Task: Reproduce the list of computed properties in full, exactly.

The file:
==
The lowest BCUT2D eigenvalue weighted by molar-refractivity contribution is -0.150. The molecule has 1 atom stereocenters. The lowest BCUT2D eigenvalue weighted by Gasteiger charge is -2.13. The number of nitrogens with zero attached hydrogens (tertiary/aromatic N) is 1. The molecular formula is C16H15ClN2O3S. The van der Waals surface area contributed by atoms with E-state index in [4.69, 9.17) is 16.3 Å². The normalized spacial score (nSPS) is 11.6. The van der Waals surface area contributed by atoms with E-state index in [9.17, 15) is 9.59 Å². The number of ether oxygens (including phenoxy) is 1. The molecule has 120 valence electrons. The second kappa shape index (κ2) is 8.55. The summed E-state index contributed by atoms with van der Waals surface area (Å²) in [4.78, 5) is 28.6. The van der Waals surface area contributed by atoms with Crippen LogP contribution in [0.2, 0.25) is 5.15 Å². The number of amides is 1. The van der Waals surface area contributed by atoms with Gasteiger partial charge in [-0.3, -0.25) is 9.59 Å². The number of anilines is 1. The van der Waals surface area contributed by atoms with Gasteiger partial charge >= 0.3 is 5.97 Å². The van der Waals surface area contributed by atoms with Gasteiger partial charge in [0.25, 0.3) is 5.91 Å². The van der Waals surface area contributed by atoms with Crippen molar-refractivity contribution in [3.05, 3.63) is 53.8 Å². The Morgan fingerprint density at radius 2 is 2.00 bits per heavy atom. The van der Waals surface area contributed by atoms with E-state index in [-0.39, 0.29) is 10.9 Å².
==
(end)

The lowest BCUT2D eigenvalue weighted by molar-refractivity contribution is -0.150. The molecule has 1 atom stereocenters. The lowest BCUT2D eigenvalue weighted by Gasteiger charge is -2.13. The number of nitrogens with zero attached hydrogens (tertiary/aromatic N) is 1. The molecular formula is C16H15ClN2O3S. The van der Waals surface area contributed by atoms with E-state index in [4.69, 9.17) is 16.3 Å². The normalized spacial score (nSPS) is 11.6. The van der Waals surface area contributed by atoms with E-state index in [9.17, 15) is 9.59 Å². The number of ether oxygens (including phenoxy) is 1. The molecule has 120 valence electrons. The second kappa shape index (κ2) is 8.55. The summed E-state index contributed by atoms with van der Waals surface area (Å²) in [4.78, 5) is 28.6. The van der Waals surface area contributed by atoms with Crippen LogP contribution in [0.2, 0.25) is 5.15 Å². The number of amides is 1. The van der Waals surface area contributed by atoms with Gasteiger partial charge in [-0.3, -0.25) is 9.59 Å². The number of anilines is 1. The van der Waals surface area contributed by atoms with Gasteiger partial charge >= 0.3 is 5.97 Å². The van der Waals surface area contributed by atoms with Gasteiger partial charge in [0.25, 0.3) is 5.91 Å². The van der Waals surface area contributed by atoms with Crippen molar-refractivity contribution in [3.05, 3.63) is 53.8 Å². The Morgan fingerprint density at radius 2 is 2.00 bits per heavy atom. The van der Waals surface area contributed by atoms with E-state index in [-0.39, 0.29) is 10.9 Å².